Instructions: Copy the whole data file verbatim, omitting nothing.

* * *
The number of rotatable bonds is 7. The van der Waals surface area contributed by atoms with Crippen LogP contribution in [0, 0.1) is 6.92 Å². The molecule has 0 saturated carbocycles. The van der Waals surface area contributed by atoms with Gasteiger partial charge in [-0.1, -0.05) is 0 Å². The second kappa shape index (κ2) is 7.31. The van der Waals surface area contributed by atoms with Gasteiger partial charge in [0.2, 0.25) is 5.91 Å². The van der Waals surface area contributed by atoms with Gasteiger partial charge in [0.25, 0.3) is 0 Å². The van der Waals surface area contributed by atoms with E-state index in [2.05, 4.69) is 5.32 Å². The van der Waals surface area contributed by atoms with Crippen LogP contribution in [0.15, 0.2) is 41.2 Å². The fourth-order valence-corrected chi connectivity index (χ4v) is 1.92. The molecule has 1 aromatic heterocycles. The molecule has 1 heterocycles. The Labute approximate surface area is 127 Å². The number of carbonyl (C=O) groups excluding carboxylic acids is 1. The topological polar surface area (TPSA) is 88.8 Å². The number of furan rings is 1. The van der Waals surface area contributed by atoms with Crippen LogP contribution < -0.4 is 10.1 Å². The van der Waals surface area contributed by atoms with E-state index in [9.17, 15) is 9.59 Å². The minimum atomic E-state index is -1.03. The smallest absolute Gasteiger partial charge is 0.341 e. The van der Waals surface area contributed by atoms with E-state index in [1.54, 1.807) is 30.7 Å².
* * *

The number of rotatable bonds is 7. The van der Waals surface area contributed by atoms with Crippen LogP contribution in [0, 0.1) is 6.92 Å². The molecule has 0 saturated carbocycles. The van der Waals surface area contributed by atoms with Gasteiger partial charge in [-0.1, -0.05) is 0 Å². The second kappa shape index (κ2) is 7.31. The van der Waals surface area contributed by atoms with Gasteiger partial charge in [0.2, 0.25) is 5.91 Å². The van der Waals surface area contributed by atoms with Gasteiger partial charge in [0.25, 0.3) is 0 Å². The van der Waals surface area contributed by atoms with E-state index in [2.05, 4.69) is 5.32 Å². The van der Waals surface area contributed by atoms with Crippen LogP contribution in [0.15, 0.2) is 41.2 Å². The fourth-order valence-corrected chi connectivity index (χ4v) is 1.92. The molecule has 1 aromatic heterocycles. The molecule has 1 heterocycles. The Labute approximate surface area is 127 Å². The number of carbonyl (C=O) groups excluding carboxylic acids is 1. The topological polar surface area (TPSA) is 88.8 Å². The number of furan rings is 1. The van der Waals surface area contributed by atoms with Crippen LogP contribution < -0.4 is 10.1 Å². The van der Waals surface area contributed by atoms with E-state index in [9.17, 15) is 9.59 Å². The minimum atomic E-state index is -1.03. The smallest absolute Gasteiger partial charge is 0.341 e. The van der Waals surface area contributed by atoms with E-state index in [1.54, 1.807) is 30.7 Å².